• Balance — $48,552

Florence King. (I)

  • Raised — $6,872
  • Balance — $16
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School Board Member Jacinta Greene thinks the history of race relations should be taught in Alexandria City Public Schools.

“Systemic racism and race relations should be taught in schools,” Greene told ALXnow. “What has happened to Black people and minorities in our country has been deplorable and when you don’t teach history, that’s when it repeats itself.”

Greene doesn’t necessarily think Critical Race Theory should be taught, but says ACPS students should get a primer on history that hasn’t been whitewashed.

After a grueling three year term beset by controversy and the steady deterioration in the relationship between the Board and City Council, Greene is one of three incumbents running for election this November. She said she is not opposed to the idea of taking a leadership position, since Vice Chair Veronica Nolan is not seeking another term, and that she’s running so that the Board maintains a semblance of institutional stability.

“I’m running for our kids,” Greene said. “I’m doing it for teachers because they deserve strong leadership. The pandemic has been hard on all of us. I’m sure that did play a part in some [other members not running for reelection]. I’m a strong believer of running for at least two terms. I don’t think one term on the School Board does justice to our school system.”

After a term that included the slow easing of COVID restrictions, the renaming of T.C. Williams High School and recent elimination of the School Resource Officer program by City Council, Greene faces a contentious election.

Greene is running in District A along with Board Member Michelle Rief, while one seat is being vacated by Christopher Suarez. The two incumbents will face off against former City Councilman Willie F. BaileyAloysius Boyle and D. Ohlandt.

Greene said that her heart sinks when thinking of the past year-and-a-half. She’s a marketing consultant for her day job and lost all but one of her overseas clients, which helped keep her afloat, all while the school system shifted to a virtual format for the remainder of the 2020-2021 school year and then a hybrid model in 2021.

“It’s overwhelming,” she said. “Something comes over you when you think about all of what we’ve been through. Everything was totally turned around and upside down. I’m very proud of our School Board and school system on being able to pivot and to be able to provide free food to families across the city and provide the access to the online schooling.”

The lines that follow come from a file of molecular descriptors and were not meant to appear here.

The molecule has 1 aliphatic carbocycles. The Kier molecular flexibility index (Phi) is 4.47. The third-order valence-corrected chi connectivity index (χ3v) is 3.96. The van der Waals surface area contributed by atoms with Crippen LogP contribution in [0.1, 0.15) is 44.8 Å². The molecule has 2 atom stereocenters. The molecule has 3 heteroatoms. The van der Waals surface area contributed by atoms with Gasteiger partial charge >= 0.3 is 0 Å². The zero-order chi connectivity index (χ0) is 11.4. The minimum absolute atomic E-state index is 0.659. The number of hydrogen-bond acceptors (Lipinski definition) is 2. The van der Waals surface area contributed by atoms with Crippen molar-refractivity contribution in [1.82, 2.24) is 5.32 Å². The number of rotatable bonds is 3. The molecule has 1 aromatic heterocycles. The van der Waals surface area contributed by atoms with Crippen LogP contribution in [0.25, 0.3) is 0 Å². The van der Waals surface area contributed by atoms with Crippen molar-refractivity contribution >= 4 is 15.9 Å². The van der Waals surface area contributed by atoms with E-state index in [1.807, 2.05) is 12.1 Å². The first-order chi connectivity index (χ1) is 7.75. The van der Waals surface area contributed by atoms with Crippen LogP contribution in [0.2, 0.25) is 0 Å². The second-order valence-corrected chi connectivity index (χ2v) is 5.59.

But, she said, ACPS wasn’t creative enough in reopening its in-person instruction to kindergarten-to-second graders and students with the greatest needs.

“I just think we needed to bring them back faster,” she said. “It needed it needed to be more creative in doing it, with out of more out-of-the-box thinking.”

Greene has a goal of knocking on 6,000 doors before election day, and said that learning loss recovery will be her top issue.

“Students need to be assessed to make sure priorities are in place for them to recover,” she said.

She also said that ACPS land should not be used for affordable housing, and that the Board’s relationship with City Council will need to be mended after a number of contentious votes, including Council’s elimination of School Resource Officer funding.

“All school land should be used for schools, and I do not believe in putting housing on school land,” Greene said. “We’re going to have to get very creative, because we’re going to need schools in the near future as we continue to grow and deal with capacity issues.”

via Facebook

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Morning Notes

Virginia extends ‘cocktails-to-go’ laws for another year — “During the height of the COVID-19 pandemic, when many restaurants were shuttered, the Virginia Alcoholic Beverage Control Authority (ABC) created a safe and secure way for restaurants to offer cocktails to go with a meal. The General Assembly has now continued this practice in statute for one year.” [Zebra]